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Todd Haynes is one of the most unique filmmakers working in America today. He initially got attention for his short film Superstar: The Karen Carpenter Story which was officially banned for its unlicensed use of the saccharine music of the Carpenters, but really got under Karen's brother Richard's skin for depicting his sister's slide into anorexia through stop-motion Barbie doll puppeteering. His most recent film, 1998's Velvet Goldmine, depicted the London 70's glam rock scene as teeming with all the ambiguous sexuality that went with it. His break-through feature film, 1995's Safe, turns the idea of modern domesticity on its head.
Safe stars Julianne Moore in an amazing performance as Carol White, a rich housewife who barely exists in the real world. She floats through her life, from one of the creepiest sex scenes on film to her daily rituals (aerobics class, dry cleaner, furniture ordering) with a sense of disconnect that makes her seem like a ghost. Slowly she starts to almost wilt from exposure to the real world. A blast of truck exhaust fumes causes an uncontrollable coughing fit and hair salon chemicals give her a nose-bleed. The film fetishizes the chemicals that she (and we) take for granted on a daily basis, like spray-on deodorant and additives in our food. After visiting her doctor and psychiatrist, neither of which are much help, she sees a dead-on new age infommercial and decides that she has chemical sensitivity and changes her diet and lifestyle to include an oxygen tank and a sterile "safe room" in the garage. In the film's final act Carol journeys to Wrenwood, a new age safe haven for chemically sensitive folks who can no longer function in regular society.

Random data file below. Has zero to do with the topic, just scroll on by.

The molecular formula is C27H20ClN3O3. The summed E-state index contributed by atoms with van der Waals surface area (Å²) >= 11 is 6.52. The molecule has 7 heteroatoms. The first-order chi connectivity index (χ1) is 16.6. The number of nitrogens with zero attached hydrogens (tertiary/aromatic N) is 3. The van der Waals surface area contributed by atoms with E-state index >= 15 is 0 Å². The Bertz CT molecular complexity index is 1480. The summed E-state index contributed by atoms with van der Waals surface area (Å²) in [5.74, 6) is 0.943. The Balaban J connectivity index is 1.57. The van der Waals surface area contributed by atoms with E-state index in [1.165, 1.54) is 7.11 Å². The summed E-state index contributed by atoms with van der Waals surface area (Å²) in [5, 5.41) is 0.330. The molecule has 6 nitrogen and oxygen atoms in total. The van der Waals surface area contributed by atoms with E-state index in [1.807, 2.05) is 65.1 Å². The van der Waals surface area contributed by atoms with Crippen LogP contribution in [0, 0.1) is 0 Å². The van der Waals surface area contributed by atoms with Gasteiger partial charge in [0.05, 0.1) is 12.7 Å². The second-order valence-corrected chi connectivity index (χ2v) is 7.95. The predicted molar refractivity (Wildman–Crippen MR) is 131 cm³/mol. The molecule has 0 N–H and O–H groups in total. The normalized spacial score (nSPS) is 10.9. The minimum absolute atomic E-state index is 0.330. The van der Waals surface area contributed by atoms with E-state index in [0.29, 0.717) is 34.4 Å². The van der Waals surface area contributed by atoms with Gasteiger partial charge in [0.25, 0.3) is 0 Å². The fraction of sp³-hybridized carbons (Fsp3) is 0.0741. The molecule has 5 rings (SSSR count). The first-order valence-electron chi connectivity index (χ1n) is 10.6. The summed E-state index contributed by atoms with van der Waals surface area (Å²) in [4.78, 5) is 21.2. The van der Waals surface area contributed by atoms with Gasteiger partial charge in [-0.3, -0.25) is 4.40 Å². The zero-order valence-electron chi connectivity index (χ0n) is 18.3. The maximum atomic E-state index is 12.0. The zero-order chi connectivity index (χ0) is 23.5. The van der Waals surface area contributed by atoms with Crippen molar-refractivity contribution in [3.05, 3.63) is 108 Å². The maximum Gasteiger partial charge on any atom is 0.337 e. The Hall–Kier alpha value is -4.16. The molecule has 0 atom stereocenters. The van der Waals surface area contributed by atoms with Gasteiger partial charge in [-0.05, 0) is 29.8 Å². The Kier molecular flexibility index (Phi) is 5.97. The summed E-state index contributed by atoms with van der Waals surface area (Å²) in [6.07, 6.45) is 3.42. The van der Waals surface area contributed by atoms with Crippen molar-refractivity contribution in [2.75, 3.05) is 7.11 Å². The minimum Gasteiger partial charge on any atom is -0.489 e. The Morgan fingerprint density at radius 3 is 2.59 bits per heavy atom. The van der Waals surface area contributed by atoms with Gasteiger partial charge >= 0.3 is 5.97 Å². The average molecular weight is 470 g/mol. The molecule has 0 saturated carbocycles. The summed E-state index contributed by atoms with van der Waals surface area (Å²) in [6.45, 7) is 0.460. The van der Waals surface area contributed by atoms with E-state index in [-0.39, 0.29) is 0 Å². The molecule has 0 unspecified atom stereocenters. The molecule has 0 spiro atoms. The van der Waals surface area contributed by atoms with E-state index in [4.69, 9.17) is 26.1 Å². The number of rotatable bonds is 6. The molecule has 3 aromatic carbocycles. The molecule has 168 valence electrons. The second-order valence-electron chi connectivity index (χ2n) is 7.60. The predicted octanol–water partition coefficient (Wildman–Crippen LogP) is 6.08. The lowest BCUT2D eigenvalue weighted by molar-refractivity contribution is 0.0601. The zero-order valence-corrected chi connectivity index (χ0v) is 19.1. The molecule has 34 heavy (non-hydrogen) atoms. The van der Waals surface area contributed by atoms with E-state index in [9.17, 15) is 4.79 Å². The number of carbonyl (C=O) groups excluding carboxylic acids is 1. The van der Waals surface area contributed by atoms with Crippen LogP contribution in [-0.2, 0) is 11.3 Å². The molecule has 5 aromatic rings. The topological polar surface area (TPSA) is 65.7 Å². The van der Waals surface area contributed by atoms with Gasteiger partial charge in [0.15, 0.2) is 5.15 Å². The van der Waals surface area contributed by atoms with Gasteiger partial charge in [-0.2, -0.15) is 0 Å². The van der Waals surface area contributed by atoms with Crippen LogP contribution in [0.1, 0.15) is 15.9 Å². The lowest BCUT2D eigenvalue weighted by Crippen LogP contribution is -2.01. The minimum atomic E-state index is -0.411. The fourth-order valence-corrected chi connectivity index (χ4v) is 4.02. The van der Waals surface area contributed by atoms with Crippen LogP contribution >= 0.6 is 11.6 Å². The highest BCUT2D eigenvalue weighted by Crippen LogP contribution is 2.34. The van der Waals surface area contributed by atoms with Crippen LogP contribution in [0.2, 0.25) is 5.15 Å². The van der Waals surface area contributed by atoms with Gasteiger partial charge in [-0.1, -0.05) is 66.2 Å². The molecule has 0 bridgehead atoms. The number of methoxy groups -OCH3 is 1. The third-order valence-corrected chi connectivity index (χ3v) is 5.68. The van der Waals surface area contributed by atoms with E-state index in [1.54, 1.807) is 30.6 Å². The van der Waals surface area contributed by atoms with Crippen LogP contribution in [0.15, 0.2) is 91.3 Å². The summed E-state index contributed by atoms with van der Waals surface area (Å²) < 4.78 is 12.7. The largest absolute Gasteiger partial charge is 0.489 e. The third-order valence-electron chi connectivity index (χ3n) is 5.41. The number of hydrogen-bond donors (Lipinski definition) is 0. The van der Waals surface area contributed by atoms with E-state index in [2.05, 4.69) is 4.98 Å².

While the film does take an easy swipe at the self-serving new age guru who runs the retreat, the rest of the film makes for a totally unconventional atmosphere. Haynes wants us to be critical of Carol and her lifestyle, to see just how empty and mindless it is, but he also wants us to have deep sympathy for her. She is so frail and, as played by Moore, increasingly seems like a little girl. Her voice stays at an even, soft pitch that rises slightly at the end of each sentence making everything she says sound unsure and questioning. She carries herself in a vulnerable way and seems to be consumed by her clothes and hair. There are times when she is so still and her eyes so vacant that she looks like a doll.
The film itself seems to play out very cautiously. There is very little camera motion and so many scenes play out in master shots that cuts feel like seismic shifts. Haynes takes a cue from Stanley Kubrick and composes many shots to isolate poor Carol in a sea of indifference. In a telling early shot Carol enters her house in a very wide shot and approaches the camera. As she draws closer, however, the camera starts to track backwards, away from her, as if not to allow her to get too close. The film reflects her own life back onto her.